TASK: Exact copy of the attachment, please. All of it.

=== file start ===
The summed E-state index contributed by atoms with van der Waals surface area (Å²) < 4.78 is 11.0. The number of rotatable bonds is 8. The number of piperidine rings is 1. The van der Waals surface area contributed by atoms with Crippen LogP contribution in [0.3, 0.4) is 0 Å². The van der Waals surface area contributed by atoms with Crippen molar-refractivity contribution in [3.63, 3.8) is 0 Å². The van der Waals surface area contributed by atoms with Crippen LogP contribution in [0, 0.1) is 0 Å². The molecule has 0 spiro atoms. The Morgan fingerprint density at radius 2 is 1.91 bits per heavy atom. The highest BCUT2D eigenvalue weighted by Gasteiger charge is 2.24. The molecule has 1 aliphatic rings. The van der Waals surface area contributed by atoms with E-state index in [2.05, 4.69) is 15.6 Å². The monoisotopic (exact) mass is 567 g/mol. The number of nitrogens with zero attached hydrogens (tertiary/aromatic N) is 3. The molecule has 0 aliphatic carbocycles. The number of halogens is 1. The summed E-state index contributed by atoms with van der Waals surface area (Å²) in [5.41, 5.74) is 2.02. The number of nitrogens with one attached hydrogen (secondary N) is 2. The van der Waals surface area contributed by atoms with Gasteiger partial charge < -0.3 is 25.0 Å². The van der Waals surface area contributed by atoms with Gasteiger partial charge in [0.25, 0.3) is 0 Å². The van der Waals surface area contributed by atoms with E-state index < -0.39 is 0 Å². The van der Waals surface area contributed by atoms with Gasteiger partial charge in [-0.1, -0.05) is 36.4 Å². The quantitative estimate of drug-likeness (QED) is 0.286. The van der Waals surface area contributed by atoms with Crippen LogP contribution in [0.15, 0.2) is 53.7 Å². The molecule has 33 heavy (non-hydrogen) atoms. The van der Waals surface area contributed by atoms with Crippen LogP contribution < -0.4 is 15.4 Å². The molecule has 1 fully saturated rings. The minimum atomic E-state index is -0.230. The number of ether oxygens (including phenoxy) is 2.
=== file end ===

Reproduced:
The summed E-state index contributed by atoms with van der Waals surface area (Å²) < 4.78 is 11.0. The number of rotatable bonds is 8. The number of piperidine rings is 1. The van der Waals surface area contributed by atoms with Crippen LogP contribution in [0.3, 0.4) is 0 Å². The van der Waals surface area contributed by atoms with Crippen molar-refractivity contribution in [3.63, 3.8) is 0 Å². The van der Waals surface area contributed by atoms with Crippen LogP contribution in [0, 0.1) is 0 Å². The molecule has 0 spiro atoms. The Morgan fingerprint density at radius 2 is 1.91 bits per heavy atom. The highest BCUT2D eigenvalue weighted by Gasteiger charge is 2.24. The molecule has 1 aliphatic rings. The van der Waals surface area contributed by atoms with E-state index in [2.05, 4.69) is 15.6 Å². The monoisotopic (exact) mass is 567 g/mol. The number of nitrogens with zero attached hydrogens (tertiary/aromatic N) is 3. The molecule has 0 aliphatic carbocycles. The number of halogens is 1. The summed E-state index contributed by atoms with van der Waals surface area (Å²) in [5.41, 5.74) is 2.02. The number of nitrogens with one attached hydrogen (secondary N) is 2. The van der Waals surface area contributed by atoms with Gasteiger partial charge < -0.3 is 25.0 Å². The van der Waals surface area contributed by atoms with Gasteiger partial charge in [0.25, 0.3) is 0 Å². The van der Waals surface area contributed by atoms with E-state index < -0.39 is 0 Å². The van der Waals surface area contributed by atoms with Gasteiger partial charge in [-0.1, -0.05) is 36.4 Å². The quantitative estimate of drug-likeness (QED) is 0.286. The van der Waals surface area contributed by atoms with Crippen LogP contribution in [0.15, 0.2) is 53.7 Å². The molecule has 33 heavy (non-hydrogen) atoms. The van der Waals surface area contributed by atoms with Crippen LogP contribution < -0.4 is 15.4 Å². The molecule has 1 fully saturated rings. The minimum atomic E-state index is -0.230. The number of ether oxygens (including phenoxy) is 2.